Like many classic spirits brands, Jim Beam's success is depends upon maintaining and growing relevance with millennials. It knows technology is a major passion point for that group and that insight fueled 2016's Jim Beam Apple Watch, a self-proclaimed "drinkable wearable" inspired by the brand's Jim Beam Apple extension. That comically low-tech launch —essentially a telescoping shot glass on a wristband—captivated the tech media and set social ablaze. A year later, the brand wanted an encore.
But the market had shifted in two ways: First, wearables had been trumped by artificial intelligence as the buzziest tech topic and, second, Apple had largely been supplanted by Amazon as the "it" tech company, thanks to it's AI personal assistant, Alexa.
To capitalize on the personal-assistant craze, Jim Beam created the world's first artificially intelligent whiskey decanter. The decanter, known as JIM, had one core skill –it could pour shots on command—and a ton of Kentucky charm, thanks to the voicing talents (and gravelly drawl) of the brand's seventh generation master distiller, Fred Noe. The command, "Hey Jim, pour me a shot" resulted in exactly that. Other requests were met with nuggets of wisdom ("Jim, what's the weather?" "I have no idea, but it's the perfect weather for drinking bourbon.")
Mimicking standard tech-rollout practice, we set up an embargo of leading digital outlets (including CNET, Gizmodo and Engadget) to coincide with a pre-holiday release on the brand's online store, where consumers could purchase JIM devices for $34.99 (a spoof on the $349 price tag of pricier AI assistants).
And we created all the spec sheets and troubleshooting docs you'd expect from any high-tech launch. About two dozen devices were leveraged as demo units, but most people would encounter JIM through an engaging video designed to show off his capabilities.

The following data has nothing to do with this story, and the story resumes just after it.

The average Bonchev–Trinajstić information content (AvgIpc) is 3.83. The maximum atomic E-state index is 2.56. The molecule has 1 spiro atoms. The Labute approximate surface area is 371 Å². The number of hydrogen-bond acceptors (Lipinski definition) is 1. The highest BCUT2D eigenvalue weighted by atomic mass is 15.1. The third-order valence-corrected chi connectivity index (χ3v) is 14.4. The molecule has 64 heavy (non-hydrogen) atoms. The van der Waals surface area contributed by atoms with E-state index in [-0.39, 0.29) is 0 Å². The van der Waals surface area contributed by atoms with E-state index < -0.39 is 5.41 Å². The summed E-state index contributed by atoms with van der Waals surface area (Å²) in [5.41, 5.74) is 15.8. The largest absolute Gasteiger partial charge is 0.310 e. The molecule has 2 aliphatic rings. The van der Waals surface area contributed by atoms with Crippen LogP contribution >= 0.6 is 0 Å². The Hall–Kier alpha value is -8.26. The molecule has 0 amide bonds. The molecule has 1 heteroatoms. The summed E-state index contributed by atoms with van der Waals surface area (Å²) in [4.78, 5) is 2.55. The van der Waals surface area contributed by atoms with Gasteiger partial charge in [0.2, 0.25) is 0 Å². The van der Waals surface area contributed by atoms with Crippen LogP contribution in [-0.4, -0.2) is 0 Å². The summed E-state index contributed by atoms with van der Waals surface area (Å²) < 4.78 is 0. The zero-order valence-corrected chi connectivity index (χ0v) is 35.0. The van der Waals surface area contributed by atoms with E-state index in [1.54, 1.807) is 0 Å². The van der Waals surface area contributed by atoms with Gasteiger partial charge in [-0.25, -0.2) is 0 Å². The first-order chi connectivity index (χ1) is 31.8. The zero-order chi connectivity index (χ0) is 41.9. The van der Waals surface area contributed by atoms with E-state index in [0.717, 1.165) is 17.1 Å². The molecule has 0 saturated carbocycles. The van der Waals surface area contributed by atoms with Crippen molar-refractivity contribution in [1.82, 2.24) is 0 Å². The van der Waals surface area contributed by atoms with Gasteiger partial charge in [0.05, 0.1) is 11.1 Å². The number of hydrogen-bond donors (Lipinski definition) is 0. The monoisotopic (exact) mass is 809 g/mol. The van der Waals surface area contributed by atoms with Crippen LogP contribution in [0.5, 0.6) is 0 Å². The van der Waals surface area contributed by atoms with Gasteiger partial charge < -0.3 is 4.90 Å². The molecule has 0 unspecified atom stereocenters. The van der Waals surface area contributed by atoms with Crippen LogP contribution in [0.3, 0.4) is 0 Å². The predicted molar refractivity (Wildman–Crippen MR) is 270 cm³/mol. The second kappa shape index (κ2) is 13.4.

"Jim Beam's smart decanter is like an Amazon Echo – only smarter, funnier and more attractive," declared Fortune, in a typically ecstatic launch-day headline. NPR's Morning Edition dubbed it "the perfect drinking buddy." Maxim added, "Look out, Alexa," as JIM made the #22 spot on Google Trends. And the story had legs, drawing top-tier coverage as the story rippled through the tech (CNET, Engadget), culinary (Food & Wine, The Daily Meal), lifestyle (Thrillist, Maxim) and mainstream news outlets (USA Today, NPR), totaling 374 million impressions, virtually all of which were neutral-to-positive in tone.
JIM cut an equally large swath on digital and social channels, where it exceeded a million impressions. The video, which was not ad supported, drew 165,000 organic views on YouTube. That reach led to action, as the Jim Beam online store quickly sold out of the units for $34.99, and some spotted on eBay selling for as much as $999 apiece.
The frenzy left the brand's call center inundated with requests and the website slammed with a 1,300% increase in visits.
CNET summed up the frenzy nicely: "JIM won't replace your Alexa, Siri or Google Home, but it wins out with the best party trick of the bunch. Just add bourbon."
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